Representing the country is Leo Breslau’s Plowing. This iconic portrait shows a prosperous farmer tilling his field amongst green pastures, purple mountains, and blue skies. It portrays the American dream: a man, his home, and his work. While this portrait represents the ideal American scene, it is unlikely that Breslau witnessed such a scene during the 1930s as Breslau spent his life in Brooklyn, New York.


Literary representations of the Depression age describe scenes of famine and starvation, much like the struggle in Richard Wright’s Fire and Cloud. Wright’s primary character, Reverend Dan Taylor struggles to feed his flock while keeping peace between black, white, and Red communities. Wright’s uncanny ability to describe the scene in detail is worth mentioning, especially in terms of artistic color. His detailed descriptions of Taylor’s struggle are limited in terms of color to black and white when he is representing despair and hopelessness. However, other colors appear in scenes of emotional stress.

Like Breslau, Wright paints an image of hope through his descriptions despite the crisis at hand. In reminiscing about better days, Wright narrates with vibrant colors as opposed to the black and white existence of Taylor’s present day.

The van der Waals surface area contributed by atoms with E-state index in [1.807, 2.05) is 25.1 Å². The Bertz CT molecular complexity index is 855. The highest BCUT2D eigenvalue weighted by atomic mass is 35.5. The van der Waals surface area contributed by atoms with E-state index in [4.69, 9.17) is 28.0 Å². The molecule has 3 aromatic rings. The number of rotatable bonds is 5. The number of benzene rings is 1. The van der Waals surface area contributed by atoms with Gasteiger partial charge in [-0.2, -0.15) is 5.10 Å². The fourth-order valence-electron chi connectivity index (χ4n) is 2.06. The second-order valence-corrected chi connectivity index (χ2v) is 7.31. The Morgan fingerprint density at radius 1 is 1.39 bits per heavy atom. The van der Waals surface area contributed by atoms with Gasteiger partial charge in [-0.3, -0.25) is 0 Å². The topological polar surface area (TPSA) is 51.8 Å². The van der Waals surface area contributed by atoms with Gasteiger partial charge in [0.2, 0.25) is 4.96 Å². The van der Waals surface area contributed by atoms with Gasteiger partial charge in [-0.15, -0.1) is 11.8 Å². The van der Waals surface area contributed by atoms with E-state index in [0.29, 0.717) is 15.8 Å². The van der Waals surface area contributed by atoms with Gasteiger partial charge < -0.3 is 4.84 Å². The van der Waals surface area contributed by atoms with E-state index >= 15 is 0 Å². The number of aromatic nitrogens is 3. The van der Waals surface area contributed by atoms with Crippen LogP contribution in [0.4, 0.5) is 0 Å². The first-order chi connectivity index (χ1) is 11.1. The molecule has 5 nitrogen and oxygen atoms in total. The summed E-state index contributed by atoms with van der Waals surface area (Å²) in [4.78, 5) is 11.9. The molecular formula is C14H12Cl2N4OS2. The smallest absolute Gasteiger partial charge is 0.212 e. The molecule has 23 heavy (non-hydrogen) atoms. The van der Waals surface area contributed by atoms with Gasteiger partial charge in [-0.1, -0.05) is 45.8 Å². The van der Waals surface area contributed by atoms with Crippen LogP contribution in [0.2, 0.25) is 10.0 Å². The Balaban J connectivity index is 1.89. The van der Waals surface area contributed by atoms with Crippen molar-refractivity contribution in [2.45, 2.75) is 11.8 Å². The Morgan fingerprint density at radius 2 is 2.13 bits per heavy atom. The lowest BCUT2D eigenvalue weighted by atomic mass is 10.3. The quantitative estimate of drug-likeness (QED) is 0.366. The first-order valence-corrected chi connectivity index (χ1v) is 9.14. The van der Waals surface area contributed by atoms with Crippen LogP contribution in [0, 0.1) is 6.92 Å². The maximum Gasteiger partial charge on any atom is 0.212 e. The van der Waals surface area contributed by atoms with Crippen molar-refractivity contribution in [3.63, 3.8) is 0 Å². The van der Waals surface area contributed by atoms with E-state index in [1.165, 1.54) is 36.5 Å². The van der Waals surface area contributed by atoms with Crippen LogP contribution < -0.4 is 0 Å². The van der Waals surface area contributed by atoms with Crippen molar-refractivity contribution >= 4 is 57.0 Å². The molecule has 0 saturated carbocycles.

“Yes, there had been something in those good old days when he had walked behind his plow, between the broad green earth and a blue sweep of sunlit sky; there had been in it all a surge of will, clean, full, joyful; the earth was his and he was the earth’s; they were one; and it was that joy and will and oneness in him that God had spoken to when He had called him to preach His Word, to save His black people, to lead them, to guide them, to be a shepherd to His flock.” [2]

These images of hope are often painted with bright and vibrant colors, just as those of hopelessness are portrayed in black and white. Other PWAP paintings, such as Ivan Albright’s The Farmer’s Kitchen, are not so idealistic and show America as weary and hopeless. Clearly, many artists found the need to inspire hope in American audiences and remind them of better days.  Other artists chose to portray the American scene as they saw it – boils and all – thus making a connection among the people through shared experience.